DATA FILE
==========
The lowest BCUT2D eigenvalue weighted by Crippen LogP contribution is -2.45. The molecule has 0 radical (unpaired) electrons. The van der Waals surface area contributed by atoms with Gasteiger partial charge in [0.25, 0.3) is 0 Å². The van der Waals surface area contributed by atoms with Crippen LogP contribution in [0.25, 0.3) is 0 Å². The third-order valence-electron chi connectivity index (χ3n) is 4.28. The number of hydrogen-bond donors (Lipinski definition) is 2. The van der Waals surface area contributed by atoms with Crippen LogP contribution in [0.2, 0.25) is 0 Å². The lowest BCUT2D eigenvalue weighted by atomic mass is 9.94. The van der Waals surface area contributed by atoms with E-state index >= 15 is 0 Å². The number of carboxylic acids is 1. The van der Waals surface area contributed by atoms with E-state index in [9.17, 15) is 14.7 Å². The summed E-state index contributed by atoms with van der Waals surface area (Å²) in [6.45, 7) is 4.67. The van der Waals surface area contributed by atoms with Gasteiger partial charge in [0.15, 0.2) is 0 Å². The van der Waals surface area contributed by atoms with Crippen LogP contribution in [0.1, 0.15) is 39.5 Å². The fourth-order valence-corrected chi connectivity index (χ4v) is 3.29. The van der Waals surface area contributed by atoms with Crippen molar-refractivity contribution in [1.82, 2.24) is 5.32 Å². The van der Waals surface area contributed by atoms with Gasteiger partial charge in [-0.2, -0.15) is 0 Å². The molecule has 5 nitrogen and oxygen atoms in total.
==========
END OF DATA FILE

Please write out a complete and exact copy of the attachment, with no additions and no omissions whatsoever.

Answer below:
The lowest BCUT2D eigenvalue weighted by Crippen LogP contribution is -2.45. The molecule has 0 radical (unpaired) electrons. The van der Waals surface area contributed by atoms with Gasteiger partial charge in [0.25, 0.3) is 0 Å². The van der Waals surface area contributed by atoms with Crippen LogP contribution in [0.25, 0.3) is 0 Å². The third-order valence-electron chi connectivity index (χ3n) is 4.28. The number of hydrogen-bond donors (Lipinski definition) is 2. The van der Waals surface area contributed by atoms with Crippen LogP contribution in [0.2, 0.25) is 0 Å². The lowest BCUT2D eigenvalue weighted by atomic mass is 9.94. The van der Waals surface area contributed by atoms with E-state index >= 15 is 0 Å². The number of carboxylic acids is 1. The van der Waals surface area contributed by atoms with E-state index in [9.17, 15) is 14.7 Å². The summed E-state index contributed by atoms with van der Waals surface area (Å²) in [6.45, 7) is 4.67. The van der Waals surface area contributed by atoms with Gasteiger partial charge in [0.15, 0.2) is 0 Å². The van der Waals surface area contributed by atoms with Crippen LogP contribution in [0.1, 0.15) is 39.5 Å². The fourth-order valence-corrected chi connectivity index (χ4v) is 3.29. The van der Waals surface area contributed by atoms with Crippen molar-refractivity contribution in [1.82, 2.24) is 5.32 Å². The van der Waals surface area contributed by atoms with Gasteiger partial charge in [-0.2, -0.15) is 0 Å². The molecule has 5 nitrogen and oxygen atoms in total.